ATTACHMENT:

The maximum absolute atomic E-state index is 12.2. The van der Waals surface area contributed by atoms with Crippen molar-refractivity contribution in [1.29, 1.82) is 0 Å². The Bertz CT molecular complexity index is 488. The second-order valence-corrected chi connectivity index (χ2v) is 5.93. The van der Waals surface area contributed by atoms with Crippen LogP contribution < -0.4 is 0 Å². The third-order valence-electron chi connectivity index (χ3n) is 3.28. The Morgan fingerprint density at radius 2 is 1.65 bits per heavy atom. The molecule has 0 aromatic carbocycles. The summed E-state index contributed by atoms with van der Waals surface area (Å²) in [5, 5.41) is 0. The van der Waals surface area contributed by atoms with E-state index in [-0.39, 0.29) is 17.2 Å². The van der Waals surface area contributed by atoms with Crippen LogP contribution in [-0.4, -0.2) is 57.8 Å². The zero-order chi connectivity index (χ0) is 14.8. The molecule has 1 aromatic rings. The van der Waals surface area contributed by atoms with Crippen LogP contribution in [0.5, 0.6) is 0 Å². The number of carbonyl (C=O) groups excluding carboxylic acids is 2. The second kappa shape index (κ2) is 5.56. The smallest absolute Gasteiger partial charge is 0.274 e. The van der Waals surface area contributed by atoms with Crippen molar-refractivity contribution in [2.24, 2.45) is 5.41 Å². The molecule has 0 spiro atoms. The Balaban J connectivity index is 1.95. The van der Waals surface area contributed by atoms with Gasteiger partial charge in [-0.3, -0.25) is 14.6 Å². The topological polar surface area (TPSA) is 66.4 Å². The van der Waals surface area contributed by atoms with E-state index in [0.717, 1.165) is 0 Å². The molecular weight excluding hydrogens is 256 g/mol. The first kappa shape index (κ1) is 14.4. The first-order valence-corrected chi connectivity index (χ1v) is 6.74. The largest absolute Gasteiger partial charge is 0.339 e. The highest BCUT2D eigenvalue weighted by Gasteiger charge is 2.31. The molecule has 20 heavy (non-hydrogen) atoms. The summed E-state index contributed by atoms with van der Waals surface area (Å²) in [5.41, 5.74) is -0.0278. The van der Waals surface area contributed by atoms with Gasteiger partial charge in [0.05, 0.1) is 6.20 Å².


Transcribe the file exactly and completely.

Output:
The maximum absolute atomic E-state index is 12.2. The van der Waals surface area contributed by atoms with Crippen molar-refractivity contribution in [1.29, 1.82) is 0 Å². The Bertz CT molecular complexity index is 488. The second-order valence-corrected chi connectivity index (χ2v) is 5.93. The van der Waals surface area contributed by atoms with Crippen LogP contribution < -0.4 is 0 Å². The third-order valence-electron chi connectivity index (χ3n) is 3.28. The Morgan fingerprint density at radius 2 is 1.65 bits per heavy atom. The molecule has 0 aromatic carbocycles. The summed E-state index contributed by atoms with van der Waals surface area (Å²) in [5, 5.41) is 0. The van der Waals surface area contributed by atoms with E-state index in [-0.39, 0.29) is 17.2 Å². The van der Waals surface area contributed by atoms with Crippen LogP contribution in [-0.4, -0.2) is 57.8 Å². The zero-order chi connectivity index (χ0) is 14.8. The molecule has 1 aromatic rings. The van der Waals surface area contributed by atoms with Crippen LogP contribution in [0.5, 0.6) is 0 Å². The number of carbonyl (C=O) groups excluding carboxylic acids is 2. The second kappa shape index (κ2) is 5.56. The smallest absolute Gasteiger partial charge is 0.274 e. The van der Waals surface area contributed by atoms with Crippen molar-refractivity contribution in [2.24, 2.45) is 5.41 Å². The molecule has 0 spiro atoms. The Balaban J connectivity index is 1.95. The van der Waals surface area contributed by atoms with Gasteiger partial charge in [-0.3, -0.25) is 14.6 Å². The topological polar surface area (TPSA) is 66.4 Å². The van der Waals surface area contributed by atoms with E-state index in [0.717, 1.165) is 0 Å². The molecular weight excluding hydrogens is 256 g/mol. The first kappa shape index (κ1) is 14.4. The first-order valence-corrected chi connectivity index (χ1v) is 6.74. The largest absolute Gasteiger partial charge is 0.339 e. The highest BCUT2D eigenvalue weighted by Gasteiger charge is 2.31. The molecule has 20 heavy (non-hydrogen) atoms. The summed E-state index contributed by atoms with van der Waals surface area (Å²) in [5.41, 5.74) is -0.0278. The van der Waals surface area contributed by atoms with Gasteiger partial charge in [0.05, 0.1) is 6.20 Å².